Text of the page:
Rice invited the 7th and 8th graders from a local school to participate in the sea trials, and about fifty-five youngsters went along. WLV 605 encountered rough seas throughout the trial, and by the time she returned to dock, about half of the youngsters and some members of the Coast Guard were seasick. Instead of staying above deck, many of the sick retreated to the crew quarters and as a result about a dozen mattresses had to be replaced.
WLV 605 was accepted by the Coast Guard in February of 1951 and steamed south to its first station, Overfalls, located three miles off Cape Henlopen at the entrance to Delaware Bay. Lightships were used to either mark an obstruction, like a reef, or to indicate the entrance to a bay or harbor, which was the case with the Overfalls station.
Seaman Murphy explained that during his watch he had to keep an eye on the surface-search radar, and if a ship got within a half mile and was on a collision course, he was required to sound the general alarm. The crew didn’t mind an occasional false alarm, as it was much better to be topside and outfitted with a life jacket than asleep in a bunk should a collision occur. When the alarm was rung, the profanity was often choice, as the men stood topside, often barefooted and in their skivvies, and witnessed a monstrous black shape pass within yards of the lightship.
Since the lightship acted as a mid-channel marker, traffic near the lightship was common. In October of 1954, a large tanker staved in the lightship’s bow and knocked it a full quarter mile off station.
The ship’s light blinked on for ten seconds and off for five seconds, while the fog horn, when necessary, sounded for 1.5 seconds, followed alternately by silence intervals of three and fourteen seconds. WLV 605 was also equipped with a radio beacon that sent out a dot-dash-dot signal on the 1st, 4th, 7th, and 31st, 34th, and 37th minutes of every hour.
An amateur ham radio station, K3CGA, was established aboard the lightship to help boost morale. By contacting a ham operator on shore, the men were often able to speak to their wives for hours. A movie projector was also brought on board in 1955 to help the man pass the time.
WLV 605 served at the Overfalls station until 1960, when she was transferred to the Blunts Reef station off Cape Mendocino, CA. There she would serve nine years, until she became the Relief lightship for the west coast in 1969 and operated out of Astoria, OR. Whenever a vessel on one of the four remaining active west coast lightship stations need to be serviced, WLV 605, displaying RELIEF in white letters on her red hull, would be temporarily anchored at the station.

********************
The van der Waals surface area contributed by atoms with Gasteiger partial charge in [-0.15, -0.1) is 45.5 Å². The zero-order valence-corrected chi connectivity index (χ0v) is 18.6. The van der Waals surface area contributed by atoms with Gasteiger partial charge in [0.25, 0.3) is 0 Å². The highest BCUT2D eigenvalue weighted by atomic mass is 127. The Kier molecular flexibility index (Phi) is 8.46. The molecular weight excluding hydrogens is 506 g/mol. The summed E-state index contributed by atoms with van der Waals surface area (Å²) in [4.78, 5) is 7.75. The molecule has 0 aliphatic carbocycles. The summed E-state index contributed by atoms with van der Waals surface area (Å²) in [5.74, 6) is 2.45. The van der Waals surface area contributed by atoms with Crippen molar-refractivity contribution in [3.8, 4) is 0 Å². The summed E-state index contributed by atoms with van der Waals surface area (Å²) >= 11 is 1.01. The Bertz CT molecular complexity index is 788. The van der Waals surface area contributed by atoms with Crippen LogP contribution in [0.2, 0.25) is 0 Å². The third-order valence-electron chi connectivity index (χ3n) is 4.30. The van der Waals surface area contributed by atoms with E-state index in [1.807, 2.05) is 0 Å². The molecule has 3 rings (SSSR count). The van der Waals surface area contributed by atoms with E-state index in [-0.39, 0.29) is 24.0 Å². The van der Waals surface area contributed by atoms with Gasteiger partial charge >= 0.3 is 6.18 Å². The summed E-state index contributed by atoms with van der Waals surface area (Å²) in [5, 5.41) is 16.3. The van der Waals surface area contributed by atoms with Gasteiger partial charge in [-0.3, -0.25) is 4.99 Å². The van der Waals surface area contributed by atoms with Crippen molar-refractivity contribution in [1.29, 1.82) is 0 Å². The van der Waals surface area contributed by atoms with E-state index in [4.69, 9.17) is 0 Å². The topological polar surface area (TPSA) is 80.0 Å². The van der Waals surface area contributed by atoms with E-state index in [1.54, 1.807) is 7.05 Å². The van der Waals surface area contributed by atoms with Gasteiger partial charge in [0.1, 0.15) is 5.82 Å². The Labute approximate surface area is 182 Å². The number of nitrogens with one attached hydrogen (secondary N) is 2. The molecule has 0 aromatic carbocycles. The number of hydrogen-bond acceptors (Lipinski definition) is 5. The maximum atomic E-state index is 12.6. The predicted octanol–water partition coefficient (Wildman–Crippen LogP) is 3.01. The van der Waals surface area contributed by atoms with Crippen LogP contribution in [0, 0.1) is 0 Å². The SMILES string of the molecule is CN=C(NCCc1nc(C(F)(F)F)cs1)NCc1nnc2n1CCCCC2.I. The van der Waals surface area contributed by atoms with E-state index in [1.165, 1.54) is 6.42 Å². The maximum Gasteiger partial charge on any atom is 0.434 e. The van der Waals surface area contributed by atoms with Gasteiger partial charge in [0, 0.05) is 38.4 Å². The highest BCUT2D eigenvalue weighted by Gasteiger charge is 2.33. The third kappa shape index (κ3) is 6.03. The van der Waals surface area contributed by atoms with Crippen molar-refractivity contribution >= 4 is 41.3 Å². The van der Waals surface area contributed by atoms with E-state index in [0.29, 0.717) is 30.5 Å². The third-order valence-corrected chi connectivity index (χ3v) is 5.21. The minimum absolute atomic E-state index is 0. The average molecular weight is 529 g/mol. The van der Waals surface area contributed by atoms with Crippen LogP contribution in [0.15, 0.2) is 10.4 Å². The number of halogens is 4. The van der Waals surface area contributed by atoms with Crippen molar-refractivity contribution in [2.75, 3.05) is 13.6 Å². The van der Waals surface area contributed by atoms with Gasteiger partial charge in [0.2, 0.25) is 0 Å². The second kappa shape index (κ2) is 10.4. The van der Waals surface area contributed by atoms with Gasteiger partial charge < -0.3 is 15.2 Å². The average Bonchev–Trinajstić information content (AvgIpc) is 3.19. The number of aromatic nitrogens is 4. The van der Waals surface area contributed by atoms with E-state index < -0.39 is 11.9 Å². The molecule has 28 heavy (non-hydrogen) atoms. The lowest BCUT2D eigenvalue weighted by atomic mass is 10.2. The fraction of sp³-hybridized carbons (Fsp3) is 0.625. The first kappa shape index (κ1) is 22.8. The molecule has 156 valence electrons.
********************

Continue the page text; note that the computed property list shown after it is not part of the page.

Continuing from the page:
With the Columbia station being the only remaining active station on the west coast, WLV 605 was decommissioned in 1975 and transferred to the General Services Administration. The State Capital Museum Association of Olympia, WA requested and was awarded the ship. The city had hoped to open the lightship as a museum, but the plans never worked out. In 1977, WLV 605 was sold to the highest bidder, a Mr. Alan Hosking of Woodside, California who submitted a bid of $79,000 - just beating out a scrapyard. Hosking sailed the lightship from Olympia to Oakland, California, where the vessel was dry-docked. The bottom of the hull was restored, a new radar installed, and the old cable steering was replaced by a hydraulic system. After renovations, the ship was sailed to Half Moon Bay, California, where it was anchored in the harbor until Hosking donated the lightship to the U.S. Lighthouse Society on New Year’s Eve, 1986.
In February of 1987, WLV 605 was sailed from Half Moon Bay to Ninth Avenue Terminal in the Oakland Estuary, where she would remain for the next fifteen years as volunteers spent thousands of hours to restore the lightship to its 1951 appearance. The lightship was dry-docked in 2000 for twenty-five days so the hull could be repaired and painted. Finally, in June of 2002, WLV 605, docked alongside FDR’s presidential yacht Potomac, was opened to the public. The lightship was designated a National Historic Landmark in 1990, and the U.S. Lighthouse Society received the California Governor's Historic Preservation Award in 2003 for its preservation efforts.
In 2010, the U.S. Lighthouse Society announced that it was willing to give its lightship to a worthy organization. Over a seven-year-period, the lightship drew 16,585 visitors and made roughly $5,400 a year from donations and souvenir sales, but the annual cost to maintain the vessel was around $30,000. The society has pitched the lightship to the National Park Service, which runs the San Francisco Maritime National Historical Park, and the Coast Guard Auxiliary, but the groups were not interested. In 2012, the lightship was transferred to The Anchor Program, an Oakland-based maritime nonprofit that will use the vessel as a floating classroom. Volunteers with the U.S. Lighthouse Society will continue to open the vessel for public tours.